2. Bug #1. It doesn't recognize UTF8 text files. As simple as that. I have tried to read a Russian text file saved as UTF8 and Cybook thinks it's ASCII. I have tried UTF16 format too, same result. How did they check that they can read text files in other languages? Which encoding they used? I wish I knew. Definitely not these I've mentioned.
3. Bug #2, discovered today. If you switch accelerometer off, use the device for a while, then switch it on again and quickly turn the device upside down, the thing stucks. It stucked so profoundly that RESET (hidden under the battery cover) didn't help. The only thing that helped was to disconnect the whole battery and connect it again (the image on screen still appeared frozen, but after I switched the device ON, it obeyed).
4. Speaking about PDF scaling, why keep the left margin on scaled down PDF's? I have solved this problem - removing the margin from a PDF I just wanted to read - (it was this one, which is a bit above my humble understanding abilities, but still seems to be as interesting as a fairy tale in the language I pretent to know;)) via GSview (you can get one from here if you didn't know it already). This resulted in zooming to 70% instead of 56% which I could achieve using the device own option "adjust to the width". Believe me, it does feel as an improvement.
5. EPUB files are read just fine. Unfortunately, there are not really many formats the device can understand: PDF, EPUB, TXT and that is all. (They claim they can read HTML, I didn't succeed with that, may be my HTML files were not created the right way? From the other side, EPUB is nothing more than a zipped XML + CSS...) What about DJVU, FB2, PRC and other pocket reader formats?.. (BeBook can read all of these, by the way, and is a tad larger with its 6-inch screen; I am considering buying it too as I am not the one in our family who likes reading...) I will say a bit about conversion options later.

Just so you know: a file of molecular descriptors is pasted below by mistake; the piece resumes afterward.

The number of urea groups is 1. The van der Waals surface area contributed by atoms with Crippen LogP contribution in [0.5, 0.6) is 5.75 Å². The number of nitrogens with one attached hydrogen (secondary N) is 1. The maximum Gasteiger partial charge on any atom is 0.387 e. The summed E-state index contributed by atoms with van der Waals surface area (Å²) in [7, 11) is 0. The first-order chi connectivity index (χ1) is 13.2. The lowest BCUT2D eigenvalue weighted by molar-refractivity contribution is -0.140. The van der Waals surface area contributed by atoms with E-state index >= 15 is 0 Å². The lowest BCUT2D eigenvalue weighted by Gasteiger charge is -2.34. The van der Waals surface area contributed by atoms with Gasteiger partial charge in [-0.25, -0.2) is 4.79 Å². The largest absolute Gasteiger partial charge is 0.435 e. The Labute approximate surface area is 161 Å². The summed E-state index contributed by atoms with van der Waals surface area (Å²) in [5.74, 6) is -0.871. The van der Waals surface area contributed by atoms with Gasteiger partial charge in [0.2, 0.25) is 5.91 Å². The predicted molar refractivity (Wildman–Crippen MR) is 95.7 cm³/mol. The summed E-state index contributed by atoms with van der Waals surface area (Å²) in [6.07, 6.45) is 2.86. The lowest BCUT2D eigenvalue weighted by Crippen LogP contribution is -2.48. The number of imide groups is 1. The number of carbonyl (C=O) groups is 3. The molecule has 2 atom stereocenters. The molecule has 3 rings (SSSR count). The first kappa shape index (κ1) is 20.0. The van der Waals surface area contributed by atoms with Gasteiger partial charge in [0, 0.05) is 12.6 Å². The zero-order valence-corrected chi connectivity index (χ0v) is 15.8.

6. The file names in the browser seem to come from the internal properties of the file (for a PDF, it will be "Title"). Noticed issue: if you replace a PDF file on the device with another one having the same name, the device will show the "name" corresponding to the"Title" of the previous file. Apparently it never gets deleted somehow...

All said, the biggest problem, for me, is the screen size. Why are most ereaders released in Europe so small? Even 6 inch is not that much. There is IREX with 8.1-inch screen but it costs 2 times more!

A couple of tricks & more whining:

1. About conversion. I have tried Calibre, wanted to create a ePUB from an FB2 file. Dont do that. At least, don't do that if you have a non-ASCII file (French, German and Swedish people don't think it will not affect you with all your diacritical signs :) ) The thing is, if you have a file with Unicode characters, you are supposed to have Unicode fonts. And these fonts have to be embedded into ePUB file. Calibre either doesn't do that, or I don't know how to switch it on. Besides, it produces rather messed-up xml.
2. The best solution I have found for fb2 conversion: Google conversion tools. They also have doc and rtf to ePUB converters there, but I haven't tried them yet.
3. For the text files, here is an interesting link: .
4. For the djvu, the way to convert seem to be via one of the free PDF printing utilities: FreePDF or doPDF. Then you can print your file and specify one of those as the printing destination. As a result, PDF file will be created; quality is more or less OK but the pages with pictures might be blurred when seen in smaller size, and the resulting PDF will be bigger than the one produced with Acrobat itself.

A really crazy wish!

I wish somebody would be brave enough to release a eReader combined with a multilanguage dictionary.

Now, it's probably not all, but I am tired :) Hope it was not all competely in vain, and thanks to the people who responded to my tweets regarding the matter!